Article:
2018 Shannons Sydney Winter Classic Auction

1951 Daimler DB18 Consort Saloon




Engine In-line 6-cylinder, 2522cc
Gearbox 4-speed pre-selector
Body Work Saloon
Colour Black
Interior Red
Trim Vinyl & Cloth
Wheels Steel Disc
Brakes Drums


This lot is no longer available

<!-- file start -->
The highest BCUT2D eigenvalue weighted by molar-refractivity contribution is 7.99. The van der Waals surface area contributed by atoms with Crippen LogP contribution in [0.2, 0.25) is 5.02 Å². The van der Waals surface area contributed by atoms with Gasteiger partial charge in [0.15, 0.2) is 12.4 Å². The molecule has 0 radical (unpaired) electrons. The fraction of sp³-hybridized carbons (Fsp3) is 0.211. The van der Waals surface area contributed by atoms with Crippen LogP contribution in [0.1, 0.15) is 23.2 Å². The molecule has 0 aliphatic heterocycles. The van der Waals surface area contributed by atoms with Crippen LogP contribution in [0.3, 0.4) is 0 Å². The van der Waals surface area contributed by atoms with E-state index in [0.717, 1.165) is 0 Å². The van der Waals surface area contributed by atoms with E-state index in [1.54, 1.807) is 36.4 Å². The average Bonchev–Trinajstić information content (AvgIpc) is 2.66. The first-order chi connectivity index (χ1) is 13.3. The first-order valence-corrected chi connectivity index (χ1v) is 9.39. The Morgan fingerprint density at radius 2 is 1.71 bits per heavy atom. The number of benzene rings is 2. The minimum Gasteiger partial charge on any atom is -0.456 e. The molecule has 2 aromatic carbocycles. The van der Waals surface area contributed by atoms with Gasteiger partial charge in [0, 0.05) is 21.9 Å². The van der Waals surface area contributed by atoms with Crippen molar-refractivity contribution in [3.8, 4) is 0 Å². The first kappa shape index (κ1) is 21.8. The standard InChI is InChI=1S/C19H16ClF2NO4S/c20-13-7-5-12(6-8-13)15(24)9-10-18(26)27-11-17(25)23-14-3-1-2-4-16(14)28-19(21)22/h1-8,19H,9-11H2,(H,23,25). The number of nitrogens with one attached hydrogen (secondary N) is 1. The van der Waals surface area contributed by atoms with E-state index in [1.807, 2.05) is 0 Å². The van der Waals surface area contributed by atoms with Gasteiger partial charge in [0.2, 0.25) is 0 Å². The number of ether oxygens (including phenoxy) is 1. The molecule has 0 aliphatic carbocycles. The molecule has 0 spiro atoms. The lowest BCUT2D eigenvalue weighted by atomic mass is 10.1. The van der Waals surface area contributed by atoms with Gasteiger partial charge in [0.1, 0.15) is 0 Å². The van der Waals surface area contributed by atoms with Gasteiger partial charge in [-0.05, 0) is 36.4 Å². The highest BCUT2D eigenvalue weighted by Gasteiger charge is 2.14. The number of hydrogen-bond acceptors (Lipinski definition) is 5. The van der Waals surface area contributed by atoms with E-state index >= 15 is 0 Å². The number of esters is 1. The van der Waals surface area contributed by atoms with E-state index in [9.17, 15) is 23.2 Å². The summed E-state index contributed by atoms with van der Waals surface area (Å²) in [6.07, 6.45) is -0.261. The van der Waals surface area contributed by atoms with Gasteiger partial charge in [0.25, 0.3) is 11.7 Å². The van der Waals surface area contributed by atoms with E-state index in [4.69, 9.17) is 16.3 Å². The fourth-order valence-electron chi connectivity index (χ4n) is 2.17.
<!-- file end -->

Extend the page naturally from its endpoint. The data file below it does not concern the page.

With a long and proud tradition of building some of the finest cars in Britain, The Daimler Company Limited was founded in 1896 and enjoyed the patronage of the Royal Family for the first half of the 20th Century.  Alongside its big straight eights, Daimler began building a series of smaller, more affordable models, starting with medium sized Fifteen of September 1932, the first design to break away from the previous sleeve-valve technology in over two decades.  Powered by a six-cylinder engine initially displacing 1806cc, the model underwent some major changes in 1937, adopting independent front suspension via coil springs and hydraulic dampers, while at the rear semi-elliptic leaf springs combined with hydraulic dampers and an anti-sway bar.  The transmission was an advanced four-speed pre-selector gearbox with a patented fluid flywheel and final Hypoid bevel drive.  Braking was courtesy of Girling hydro-mechanical drums and the steering was a Marles worm and double roller system.  In 1938 Daimler enlarged the six to 2522cc and the revised model was officially known as the DB18 the following year.  Daimler entered the post-war era with a line-up largely unchanged from 1940, having turned to military production during World War II, primarily building Scout and Armoured Cars.  Now controlled by Sir Bernard Docker, Daimler introduced a rationalised range consisting of the 2.5-litre Fifteen (DB18), the 4.1-litre six-cylinder DE27 and flagship straight-eight DE36.  Offered for sale from February 1946, the DB18’s engine had undergone a number of modifications, including a new cylinder head derived from the Dingo Scout Car, and power rose accordingly.  The DB18 was initially only available as a saloon, although a variety of coachbuilders produced different body styles, including the likes of Hooper and Salmons.  Today, these elegant Daimlers are an attractive proposition for the enthusiast of high quality, coachbuilt British luxury cars and a great alternative to rivals from Bentley, Lagonda and Alvis.